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OPERATING WITH SIGNED NUMBERS The number line can be used to demonstrate addition of signed numbers. Two cases must be considered; namely, adding numbers with like signs and adding numbers with unlike signs. ADDING WITH LIKE SIGNS As an example of addition with like signs, suppose that we use the number line (fig. 34) to add 2 + 3. Since these are signed numbers, we indicate this addition as (+2) + (+3). This emphasizes that, among the three + signs shown, two are number signs and one is a sign of
To add two negative numbers on the number line, such as 2 and 3, find 2 on the number line and then go three units more in the negative direction to get 5, as in b (fig. 34) above the number line. Observation of the results of the foregoing operations on the number line leads us to the following conclusion, which may be stated as a law: To add numbers with like signs, add the absolute values and prefix the common sign. ADDING WITH UNLIKE SIGNS To add a positive and a negative number, such as (4) + (+5), find +5 on the number line and go four units in a negative direction, as in line c above the number line in figure 34. Notice that this addition could be performed in the other direction. That is, we could start at 4 and move 5 units in the positive direction. (See line d, fig. 34.) The results of our operations with mixed signs on the number line lead to the following conclusion, which may be stated as a law: To add numbers with unlike signs, find the difference between their absolute values and prefix the. sign of the numerically greater number. The following examples show the addition of the numbers 3 and 5 with the four possible combinations of signs: In the first example, 3 and 5 have like signs and the common sign is understood to be positive. The sum of the absolute values is 8 and no sign is prefixed to this sum, thus signifying that the sign of the 8 is understood to be positive. In the second example, the 3 and 5 again have like signs, but their common sign is negative. The sum of the absolute values is 8, and this time the common sign is prefixed to the sum. The answer is thus 8. In the third example, the 3 and 5 have unlike signs. The difference between their absolute values is 2, and the sign of the larger addend is negative. Therefore, the answer is 2. In the fourth example, the 3 and 5 again have unlike signs. The difference of the absolute values is still 2, but this time the sign of the larger addend is positive. Therefore, the sign prefixed to the 2 is positive (understood) and the final answer is simply 2. These four examples could be written in a different form, emphasizing the distinction between the sign of a number and an operational sign, as follows:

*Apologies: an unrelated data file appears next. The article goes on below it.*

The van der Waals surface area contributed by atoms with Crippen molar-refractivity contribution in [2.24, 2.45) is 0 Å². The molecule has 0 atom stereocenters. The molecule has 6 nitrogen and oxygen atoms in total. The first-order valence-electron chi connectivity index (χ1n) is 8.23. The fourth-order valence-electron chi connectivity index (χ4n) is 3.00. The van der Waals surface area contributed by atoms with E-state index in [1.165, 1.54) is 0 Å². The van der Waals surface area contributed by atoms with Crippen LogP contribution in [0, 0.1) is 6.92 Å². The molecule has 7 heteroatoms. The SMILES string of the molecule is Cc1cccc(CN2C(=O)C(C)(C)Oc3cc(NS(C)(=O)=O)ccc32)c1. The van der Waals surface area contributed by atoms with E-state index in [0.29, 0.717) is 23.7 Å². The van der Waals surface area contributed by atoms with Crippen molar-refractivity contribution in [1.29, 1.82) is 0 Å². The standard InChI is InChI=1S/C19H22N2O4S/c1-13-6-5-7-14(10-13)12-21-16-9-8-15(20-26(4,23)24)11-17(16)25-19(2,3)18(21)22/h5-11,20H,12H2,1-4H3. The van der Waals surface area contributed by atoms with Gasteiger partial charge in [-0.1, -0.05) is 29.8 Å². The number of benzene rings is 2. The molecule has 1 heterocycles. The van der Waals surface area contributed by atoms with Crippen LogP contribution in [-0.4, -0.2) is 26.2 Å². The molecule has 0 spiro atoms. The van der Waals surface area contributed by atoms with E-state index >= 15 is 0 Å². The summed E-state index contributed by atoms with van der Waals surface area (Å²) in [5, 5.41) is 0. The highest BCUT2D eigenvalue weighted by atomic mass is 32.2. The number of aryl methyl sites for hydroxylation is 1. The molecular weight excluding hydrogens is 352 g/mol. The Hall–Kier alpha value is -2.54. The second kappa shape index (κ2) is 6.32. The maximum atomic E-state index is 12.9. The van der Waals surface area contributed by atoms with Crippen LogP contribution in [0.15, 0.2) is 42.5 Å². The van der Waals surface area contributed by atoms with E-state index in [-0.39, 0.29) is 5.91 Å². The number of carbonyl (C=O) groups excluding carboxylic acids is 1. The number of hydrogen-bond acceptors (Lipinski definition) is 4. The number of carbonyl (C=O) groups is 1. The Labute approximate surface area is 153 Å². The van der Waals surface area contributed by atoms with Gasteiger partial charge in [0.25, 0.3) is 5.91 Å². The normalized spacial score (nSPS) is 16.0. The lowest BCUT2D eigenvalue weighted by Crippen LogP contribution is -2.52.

Practice problems. Add as indicated: 1. 10 + 5 = (10) + (+5) = ? Answers: 1. 5 SUBTRACTION Subtraction is the inverse of addition. When subtraction is performed, we "take away" the subtrahend. This means that whatever the value of the subtrahend, its effect is to be reversed when subtraction is indicated. In addition, the sum of 5 and 2 is 3. In subtraction, however, to take away the effect of the 2, the quantity +2 must be added. Thus the difference between +5 and 2 is +7. Keeping this idea in mind, we may now proceed to examine the various combinations of subtraction involving signed numbers. Let us first consider the four possibilities where the minuend is numerically greater than the subtrahend, as in the following examples: We may show how each of these results is obtained by use of the number line, as shown in figure 35. In the first example, we find +8 on the number line, then subtract 5 by making a movement that reverses its sign. Thus, we move to the left 5 units. The result (difference) is +3. (See line a, fig. 3 5 .) In the second example, we find +8 on the number line, then subtract (5) by making a movement that will reverse its sign. Thus we move to the right 5 units. The result in this case is +13. (See line b, fig. 35.) In the third example, we find 8 on the number line, then subtract 5 by making a movement that reverses its sign. Thus we move to the left 5 units. The result is 13. (See line c, fig. 35.) In the fourth example, we find 8 on the number line, then reverse the sign of 5 by moving 5 units to the right. The result is 3. (See line d, fig. 35.) Next, let us consider the four possibilities that arise when the subtrahend is numerically greater than the minuend, as in the following examples: In the first example, we find +5 on the number line, then subtract 8 by making a movement
that reverses its sign. Thus we move to the left 8 units. The result is 3. (See line e, fig. 35.) In the second example, we find +5 on the number line, then subtract 8 by making a movement to the right that reverses its sign. The result is 13. (See line f, fig. 35.) In the third example, we find  5 on the number line, then reverse the sign of 8 by a movement to the left. The result is 13. (See line g, fig. 35.) In the fourth example, we find 5 on the number line, then reverse the sign of 8 by a movement to the right. The result is 3. (See line h, fig. 35.) Careful study of the preceding examples leads to the following conclusion, which is stated as a law for subtraction of signed numbers: In any subtraction problem, mentally change the sign of the subtrahend and proceed as in addition. Practice problems. In problems 1 through 4, subtract the lower number from the upper. In 5 through 8, subtract as indicated. 5. 1 (5) = ? Answers: 1. 27 
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